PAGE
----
It turns out that there are a number of unexpected (well, I did not expect them, anyway) things that an advisor may experience or be called upon to do in the event of the death of a graduate student. I hope you never have cause to learn what they all are for yourself, but I will tell you some.
* You may end up planning a memorial service because many people (yourself included) wanted there to be one but not being family, none of you felt like you had the authority, and under the circumstances, you are the closest thing to authority that there is. You may feel completely inappropriate for the task but you will do your best anyway because you would want somebody to do that if it had been you.
* You may wonder what kind of bizarro memorial service there would have been for you if you had died unexpectedly as a graduate student and your advisor were to plan a service. This may provide a moment of amusement in an otherwise emotionally taxing day.
* You may recieve an automated email from somebody in university records administration requesting that you mark all of the graduate student's files with
* You may have to ask the professors of the students current courses if they would prefer to assign a grade for the semester or to mark the student as having withdrawn. You might hope and then be glad that they agree to assign a grade because even though it makes next to no difference, it seems unnecessary to blemish the student's otherwise completely spotless academic record. You may also wonder why it is even an issue, and why that portion of the transcript is not simply marked DECEASED.
* Your other graduate students may stop by your office together, and you might close your office door and the little group of you may simply have a quiet moment together shedding tears.
* You may be contacted by the student health insurance office requesting a mailing address for the forms involved in the Accidental Death Benefits. You may find it weird that this task landed on your desk but you don't want to complain about it even though you probably rightfully could. You may have to call the graduate student's father to ask about whether or not her body had already flown home and if not, did they also need the forms for the Transport of Remains Benefits because those forms are time-sensitive.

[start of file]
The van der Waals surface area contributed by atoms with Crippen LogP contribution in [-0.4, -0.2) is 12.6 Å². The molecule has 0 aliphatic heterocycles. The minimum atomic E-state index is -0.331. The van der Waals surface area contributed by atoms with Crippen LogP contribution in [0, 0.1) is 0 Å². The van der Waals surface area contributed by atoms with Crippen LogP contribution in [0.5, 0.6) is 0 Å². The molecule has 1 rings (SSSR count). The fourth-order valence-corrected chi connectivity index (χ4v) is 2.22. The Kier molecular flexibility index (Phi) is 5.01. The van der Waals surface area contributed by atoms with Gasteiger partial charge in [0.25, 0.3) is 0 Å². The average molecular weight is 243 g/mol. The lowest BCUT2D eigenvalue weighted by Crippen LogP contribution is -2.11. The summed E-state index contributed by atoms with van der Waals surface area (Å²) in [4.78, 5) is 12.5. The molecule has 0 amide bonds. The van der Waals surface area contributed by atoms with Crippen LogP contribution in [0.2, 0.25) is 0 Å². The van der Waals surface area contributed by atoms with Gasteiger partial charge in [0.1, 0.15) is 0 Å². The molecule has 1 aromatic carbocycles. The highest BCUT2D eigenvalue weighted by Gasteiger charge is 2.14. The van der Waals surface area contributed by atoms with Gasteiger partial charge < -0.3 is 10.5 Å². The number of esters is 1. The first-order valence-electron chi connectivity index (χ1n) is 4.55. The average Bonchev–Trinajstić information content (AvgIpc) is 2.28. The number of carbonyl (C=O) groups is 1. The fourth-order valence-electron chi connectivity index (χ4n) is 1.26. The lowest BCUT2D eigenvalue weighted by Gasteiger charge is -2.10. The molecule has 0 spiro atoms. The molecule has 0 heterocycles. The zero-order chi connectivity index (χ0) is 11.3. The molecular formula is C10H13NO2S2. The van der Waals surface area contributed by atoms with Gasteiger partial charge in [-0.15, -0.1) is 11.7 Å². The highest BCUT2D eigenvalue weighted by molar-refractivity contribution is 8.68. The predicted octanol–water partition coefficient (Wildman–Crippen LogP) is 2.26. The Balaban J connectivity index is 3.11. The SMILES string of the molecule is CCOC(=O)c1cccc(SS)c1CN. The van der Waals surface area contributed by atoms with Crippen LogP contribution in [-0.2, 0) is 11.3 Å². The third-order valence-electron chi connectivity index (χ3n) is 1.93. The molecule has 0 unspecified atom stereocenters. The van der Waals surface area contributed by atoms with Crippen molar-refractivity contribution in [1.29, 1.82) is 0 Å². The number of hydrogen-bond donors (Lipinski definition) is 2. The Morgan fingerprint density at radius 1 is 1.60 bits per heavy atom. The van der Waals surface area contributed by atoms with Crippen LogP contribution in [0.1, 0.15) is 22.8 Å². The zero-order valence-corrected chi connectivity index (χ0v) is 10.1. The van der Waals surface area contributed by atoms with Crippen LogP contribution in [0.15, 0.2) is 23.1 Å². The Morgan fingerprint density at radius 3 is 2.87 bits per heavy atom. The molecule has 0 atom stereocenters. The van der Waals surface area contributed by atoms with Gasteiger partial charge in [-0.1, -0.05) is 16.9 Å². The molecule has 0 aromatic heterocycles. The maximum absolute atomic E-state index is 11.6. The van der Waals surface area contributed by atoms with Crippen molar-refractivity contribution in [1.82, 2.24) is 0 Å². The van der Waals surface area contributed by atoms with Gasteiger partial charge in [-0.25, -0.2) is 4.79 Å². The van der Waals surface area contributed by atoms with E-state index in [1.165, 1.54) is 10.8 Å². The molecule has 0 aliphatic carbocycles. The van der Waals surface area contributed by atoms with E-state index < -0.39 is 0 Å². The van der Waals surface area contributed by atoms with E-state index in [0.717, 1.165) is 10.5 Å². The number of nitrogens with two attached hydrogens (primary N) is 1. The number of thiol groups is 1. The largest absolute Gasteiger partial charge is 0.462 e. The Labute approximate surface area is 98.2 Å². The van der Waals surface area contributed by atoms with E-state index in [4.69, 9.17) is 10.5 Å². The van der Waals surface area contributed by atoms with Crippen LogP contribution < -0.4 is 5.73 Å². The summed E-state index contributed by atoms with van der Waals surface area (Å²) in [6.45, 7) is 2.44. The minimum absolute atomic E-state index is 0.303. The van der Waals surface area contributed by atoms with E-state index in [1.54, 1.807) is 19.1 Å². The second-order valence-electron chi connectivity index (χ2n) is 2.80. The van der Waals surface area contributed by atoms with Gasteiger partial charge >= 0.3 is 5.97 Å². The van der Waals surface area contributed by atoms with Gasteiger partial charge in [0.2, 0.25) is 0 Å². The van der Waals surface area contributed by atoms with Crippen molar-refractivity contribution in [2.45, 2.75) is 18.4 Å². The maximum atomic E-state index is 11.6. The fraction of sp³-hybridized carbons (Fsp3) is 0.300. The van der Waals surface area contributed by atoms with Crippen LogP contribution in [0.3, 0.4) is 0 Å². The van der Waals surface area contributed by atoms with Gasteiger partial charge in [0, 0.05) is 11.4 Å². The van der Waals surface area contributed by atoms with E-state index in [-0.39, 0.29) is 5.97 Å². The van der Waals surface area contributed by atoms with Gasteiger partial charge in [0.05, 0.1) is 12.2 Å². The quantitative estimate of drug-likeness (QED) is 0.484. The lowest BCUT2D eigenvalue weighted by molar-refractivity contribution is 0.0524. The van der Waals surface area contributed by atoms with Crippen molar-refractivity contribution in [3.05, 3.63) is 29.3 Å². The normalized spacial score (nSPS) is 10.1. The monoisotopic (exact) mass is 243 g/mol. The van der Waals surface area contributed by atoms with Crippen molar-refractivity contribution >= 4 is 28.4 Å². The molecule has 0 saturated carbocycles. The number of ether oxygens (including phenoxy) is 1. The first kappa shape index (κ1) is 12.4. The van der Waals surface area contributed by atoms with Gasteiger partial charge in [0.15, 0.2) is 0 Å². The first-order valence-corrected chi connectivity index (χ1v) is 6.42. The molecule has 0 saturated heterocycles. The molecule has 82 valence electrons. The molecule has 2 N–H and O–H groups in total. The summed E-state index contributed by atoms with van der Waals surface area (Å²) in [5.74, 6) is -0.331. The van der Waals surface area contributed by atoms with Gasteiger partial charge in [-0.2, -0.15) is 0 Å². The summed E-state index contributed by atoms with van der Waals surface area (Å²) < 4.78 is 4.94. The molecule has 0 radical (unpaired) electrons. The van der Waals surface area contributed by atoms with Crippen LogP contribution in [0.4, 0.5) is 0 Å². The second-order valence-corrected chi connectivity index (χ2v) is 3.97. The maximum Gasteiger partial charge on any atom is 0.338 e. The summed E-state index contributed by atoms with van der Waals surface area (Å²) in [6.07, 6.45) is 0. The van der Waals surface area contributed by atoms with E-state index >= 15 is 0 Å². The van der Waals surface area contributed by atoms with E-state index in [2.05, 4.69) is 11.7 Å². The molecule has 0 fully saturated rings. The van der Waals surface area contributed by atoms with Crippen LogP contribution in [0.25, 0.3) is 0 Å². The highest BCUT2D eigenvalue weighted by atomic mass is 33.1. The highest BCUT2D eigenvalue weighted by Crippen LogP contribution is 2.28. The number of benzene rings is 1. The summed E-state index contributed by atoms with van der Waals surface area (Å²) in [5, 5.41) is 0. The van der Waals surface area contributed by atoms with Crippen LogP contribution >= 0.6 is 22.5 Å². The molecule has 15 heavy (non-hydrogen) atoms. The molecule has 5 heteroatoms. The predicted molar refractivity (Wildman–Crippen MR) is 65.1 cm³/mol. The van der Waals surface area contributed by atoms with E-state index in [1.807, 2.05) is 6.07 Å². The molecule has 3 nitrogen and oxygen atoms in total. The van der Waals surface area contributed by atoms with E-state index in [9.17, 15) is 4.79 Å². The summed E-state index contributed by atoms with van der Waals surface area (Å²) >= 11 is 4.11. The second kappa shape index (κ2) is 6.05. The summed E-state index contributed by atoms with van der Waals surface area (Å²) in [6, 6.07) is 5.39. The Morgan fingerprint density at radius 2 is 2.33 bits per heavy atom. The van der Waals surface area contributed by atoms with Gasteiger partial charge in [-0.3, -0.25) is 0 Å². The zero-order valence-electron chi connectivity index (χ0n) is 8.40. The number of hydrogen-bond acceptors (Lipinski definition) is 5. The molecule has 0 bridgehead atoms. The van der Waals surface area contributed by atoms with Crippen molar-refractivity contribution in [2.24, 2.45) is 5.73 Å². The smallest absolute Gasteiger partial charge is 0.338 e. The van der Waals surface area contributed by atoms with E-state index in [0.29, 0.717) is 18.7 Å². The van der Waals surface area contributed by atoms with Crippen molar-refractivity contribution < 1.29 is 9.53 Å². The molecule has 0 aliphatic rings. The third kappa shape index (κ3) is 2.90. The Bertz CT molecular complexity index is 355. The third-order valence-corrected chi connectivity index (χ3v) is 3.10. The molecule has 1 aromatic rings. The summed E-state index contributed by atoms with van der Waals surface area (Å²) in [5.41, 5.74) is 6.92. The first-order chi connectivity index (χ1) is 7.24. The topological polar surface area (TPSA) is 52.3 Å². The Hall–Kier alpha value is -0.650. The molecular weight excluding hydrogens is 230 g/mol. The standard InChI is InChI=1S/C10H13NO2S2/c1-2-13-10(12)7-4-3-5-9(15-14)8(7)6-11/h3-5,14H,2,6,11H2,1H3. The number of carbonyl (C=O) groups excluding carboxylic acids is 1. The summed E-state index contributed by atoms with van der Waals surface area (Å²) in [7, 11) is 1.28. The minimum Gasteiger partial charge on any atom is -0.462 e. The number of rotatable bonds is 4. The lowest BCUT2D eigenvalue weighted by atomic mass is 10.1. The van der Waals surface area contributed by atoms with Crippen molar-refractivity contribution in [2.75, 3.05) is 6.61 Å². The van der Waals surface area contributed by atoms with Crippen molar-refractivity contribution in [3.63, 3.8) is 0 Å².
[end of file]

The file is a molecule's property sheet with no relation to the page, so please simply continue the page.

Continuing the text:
* You may have to run interference for one of your other graduate students when a micromanaging project leader requests that he present his research for scrutiny the next day (since the deceased graduate student would surely want all the good work to continue), but you know the would-be presenter absolutely does not feel like dealing with being picked at right now.
* You may get a phone call from the graduate student's former supervisor from when she worked at a major lab before coming back to grad school, whom you contacted with information of the tragedy because he'd written a glowing letter of recommendation which you had in your file, and you and the other nerdy researcher may trade sniffles and acknowledgements, and you may feel a little bond even though you have never met the other guy in your life.
* You might circulate an announcement about planning the student's memorial service and then be so relieved when within minutes one of the other grad students emails back to volunteer to do an trumpet solo, because you'd had this fear that no one would step forward to have a role in the service and the whole thing would become the Average Professor Emotional Breakdown Hour, which you are certain the former student would neither want nor appreciate. You may feel even better about that when her family emails you her obituary to run in the local paper and you learn that she was also a trumpet player.
1 hour ago